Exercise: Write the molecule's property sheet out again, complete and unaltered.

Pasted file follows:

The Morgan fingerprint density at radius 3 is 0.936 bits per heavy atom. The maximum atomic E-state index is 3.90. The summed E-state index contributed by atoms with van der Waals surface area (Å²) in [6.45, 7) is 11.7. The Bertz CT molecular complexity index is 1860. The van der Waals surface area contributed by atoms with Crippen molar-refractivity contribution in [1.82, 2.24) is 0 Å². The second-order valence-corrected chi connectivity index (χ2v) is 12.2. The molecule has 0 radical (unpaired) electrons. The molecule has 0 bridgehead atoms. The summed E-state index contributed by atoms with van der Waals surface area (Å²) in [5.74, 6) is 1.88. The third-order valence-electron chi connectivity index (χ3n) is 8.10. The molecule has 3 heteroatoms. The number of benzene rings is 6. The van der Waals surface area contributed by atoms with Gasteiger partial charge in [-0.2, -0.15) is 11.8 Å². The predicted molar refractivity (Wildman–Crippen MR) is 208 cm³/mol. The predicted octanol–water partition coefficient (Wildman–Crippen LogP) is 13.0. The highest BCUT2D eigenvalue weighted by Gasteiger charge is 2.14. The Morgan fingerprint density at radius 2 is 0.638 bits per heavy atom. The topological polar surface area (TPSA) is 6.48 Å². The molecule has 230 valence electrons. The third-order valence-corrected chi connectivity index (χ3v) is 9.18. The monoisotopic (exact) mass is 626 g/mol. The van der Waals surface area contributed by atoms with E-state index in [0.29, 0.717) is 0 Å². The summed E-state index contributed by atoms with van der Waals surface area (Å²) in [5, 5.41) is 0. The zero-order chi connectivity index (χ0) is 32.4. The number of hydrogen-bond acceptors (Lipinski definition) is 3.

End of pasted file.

The Morgan fingerprint density at radius 3 is 0.936 bits per heavy atom. The maximum atomic E-state index is 3.90. The summed E-state index contributed by atoms with van der Waals surface area (Å²) in [6.45, 7) is 11.7. The Bertz CT molecular complexity index is 1860. The van der Waals surface area contributed by atoms with Crippen molar-refractivity contribution in [1.82, 2.24) is 0 Å². The second-order valence-corrected chi connectivity index (χ2v) is 12.2. The molecule has 0 radical (unpaired) electrons. The molecule has 0 bridgehead atoms. The summed E-state index contributed by atoms with van der Waals surface area (Å²) in [5.74, 6) is 1.88. The third-order valence-electron chi connectivity index (χ3n) is 8.10. The molecule has 3 heteroatoms. The number of benzene rings is 6. The van der Waals surface area contributed by atoms with Gasteiger partial charge in [-0.2, -0.15) is 11.8 Å². The predicted molar refractivity (Wildman–Crippen MR) is 208 cm³/mol. The predicted octanol–water partition coefficient (Wildman–Crippen LogP) is 13.0. The highest BCUT2D eigenvalue weighted by Gasteiger charge is 2.14. The Morgan fingerprint density at radius 2 is 0.638 bits per heavy atom. The topological polar surface area (TPSA) is 6.48 Å². The molecule has 230 valence electrons. The third-order valence-corrected chi connectivity index (χ3v) is 9.18. The monoisotopic (exact) mass is 626 g/mol. The van der Waals surface area contributed by atoms with E-state index in [0.29, 0.717) is 0 Å². The summed E-state index contributed by atoms with van der Waals surface area (Å²) in [5, 5.41) is 0. The zero-order chi connectivity index (χ0) is 32.4. The number of hydrogen-bond acceptors (Lipinski definition) is 3.